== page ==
Sour mood getting you down? Get back to nature

 Image: © Sidekick/Getty Images Looking for a simple way to help reduce stress, anxiety, and depression, and maybe even improve your memory? Take a walk in the woods. "Many men are at higher risk for mood disorders as they age, from dealing with sudden life changes like health issues, the loss of loved ones, and even the new world of retirement," says Dr. Jason Strauss, director of geriatric psychiatry at Harvard-affiliated Cambridge Health Alliance. "They may not want to turn to medication or therapy for help, and for many, interacting with nature is one of the best self-improvement tools they can use." (Locked) More »

Tuning in: How music may affect your heart

 Image: © shironosov/Getty Images Whether you prefer Stravinsky's symphonies or the Beatles' ballads, you probably listen mostly because you simply like how they sound. You might not realize that music engages not only your auditory system but many other parts of your brain as well, including areas responsible for movement, language, attention, memory, and emotion. "There is no other stimulus on earth that simultaneously engages our brains as widely as music does," says Brian Harris, certified neurologic music therapist at Harvard-affiliated Spaulding Rehabilitation Hospital. This global activation happens whether you listen to music, play an instrument, or sing — even informally in the car or the shower, he says. And it helps to explain how and why music therapy works (see "Singing — and striding — stroke survivors"). More »

Dealing with a cancer diagnosis

Any kind of cancer diagnosis is a life-changing event. But one part of the cancer process that often gets pushed aside is the psychological aspect of how to manage the stress, anxiety, and depression that come with it. No matter a person’s prognosis, there are ways to address the emotional aspects of dealing with cancer. (Locked) More »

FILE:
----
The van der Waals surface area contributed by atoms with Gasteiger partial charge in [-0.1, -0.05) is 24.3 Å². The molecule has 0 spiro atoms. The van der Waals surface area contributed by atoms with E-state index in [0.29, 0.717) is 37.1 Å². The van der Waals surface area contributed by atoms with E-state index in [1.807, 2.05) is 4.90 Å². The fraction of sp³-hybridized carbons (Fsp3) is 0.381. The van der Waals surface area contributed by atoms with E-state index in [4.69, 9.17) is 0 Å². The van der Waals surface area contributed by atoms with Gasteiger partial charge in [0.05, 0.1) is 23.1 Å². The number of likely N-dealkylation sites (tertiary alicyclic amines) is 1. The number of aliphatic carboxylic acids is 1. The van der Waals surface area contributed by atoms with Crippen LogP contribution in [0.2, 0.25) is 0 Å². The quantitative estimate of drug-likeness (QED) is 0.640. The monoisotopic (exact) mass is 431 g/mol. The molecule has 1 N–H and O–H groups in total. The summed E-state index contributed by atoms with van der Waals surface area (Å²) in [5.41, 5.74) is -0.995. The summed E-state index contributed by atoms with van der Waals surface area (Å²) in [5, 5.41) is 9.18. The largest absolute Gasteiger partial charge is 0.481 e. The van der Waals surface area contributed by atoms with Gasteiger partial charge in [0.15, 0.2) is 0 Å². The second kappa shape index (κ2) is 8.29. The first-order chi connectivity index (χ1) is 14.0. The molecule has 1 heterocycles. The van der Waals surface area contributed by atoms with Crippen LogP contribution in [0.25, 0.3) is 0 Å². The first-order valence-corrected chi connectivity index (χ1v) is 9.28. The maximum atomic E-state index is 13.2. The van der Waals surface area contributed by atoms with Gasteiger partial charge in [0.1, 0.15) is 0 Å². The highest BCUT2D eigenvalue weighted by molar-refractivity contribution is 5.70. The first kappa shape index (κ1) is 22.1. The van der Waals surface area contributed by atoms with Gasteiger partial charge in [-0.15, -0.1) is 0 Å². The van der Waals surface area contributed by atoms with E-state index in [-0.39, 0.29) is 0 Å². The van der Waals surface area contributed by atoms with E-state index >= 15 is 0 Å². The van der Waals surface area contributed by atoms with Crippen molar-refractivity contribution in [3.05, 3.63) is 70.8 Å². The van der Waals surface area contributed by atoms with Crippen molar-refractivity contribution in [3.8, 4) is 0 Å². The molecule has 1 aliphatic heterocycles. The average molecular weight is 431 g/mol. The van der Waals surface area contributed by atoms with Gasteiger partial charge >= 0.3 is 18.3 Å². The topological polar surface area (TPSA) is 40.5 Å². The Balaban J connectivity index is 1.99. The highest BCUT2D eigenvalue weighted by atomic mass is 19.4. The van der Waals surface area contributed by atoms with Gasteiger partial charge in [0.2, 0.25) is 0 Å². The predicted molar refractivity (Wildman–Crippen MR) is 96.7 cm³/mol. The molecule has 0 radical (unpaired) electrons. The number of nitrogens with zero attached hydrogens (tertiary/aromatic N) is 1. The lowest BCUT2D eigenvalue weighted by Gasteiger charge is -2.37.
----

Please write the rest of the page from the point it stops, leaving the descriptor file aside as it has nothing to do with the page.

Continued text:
How to overcome grief’s health-damaging effects

 Image: © kali9/Getty Images Most men don't face much personal loss early in their lives. Yet, once they reach a certain age, they will encounter the experience of losing someone important to them — a spouse, a friend, a relative — and the feelings of grief that often follow. "Grief is a natural response to loss, but it is something that men are not prepared for, and they often struggle to understand how it can affect their lives," says Dr. Eric Bui, associate director for research at the Center for Anxiety and Traumatic Stress Disorders and Complicated Grief Program at Harvard-affiliated Massachusetts General Hospital. More »

When worry becomes a problem

People with generalized anxiety disorder (GAD) constantly anticipate disaster and are overly concerned about issues like health, money, and family even when there is no apparent reason for concern. Left alone to manifest, GAD can lead to serious health problems, like high blood pressure, depression, and unhealthy behavior like excessive drinking. More »

Anxiety and heart disease: A complex connection

Small amounts of anxiety can spur people to take better care of themselves. But excessive worrying may signal an anxiety disorder, which may increase a person’s risk for heart disease. One common form is generalized anxiety disorder, which is characterized by at least six months of excessive worrying or feeling anxious about several events or activities almost every day. Other people have panic disorder, which is marked by bouts of intense anxiety (panic attacks) that may cause chest pain that is mistaken for a heart attack. Both therapy and medications can effectively treat anxiety disorders. (Locked) More »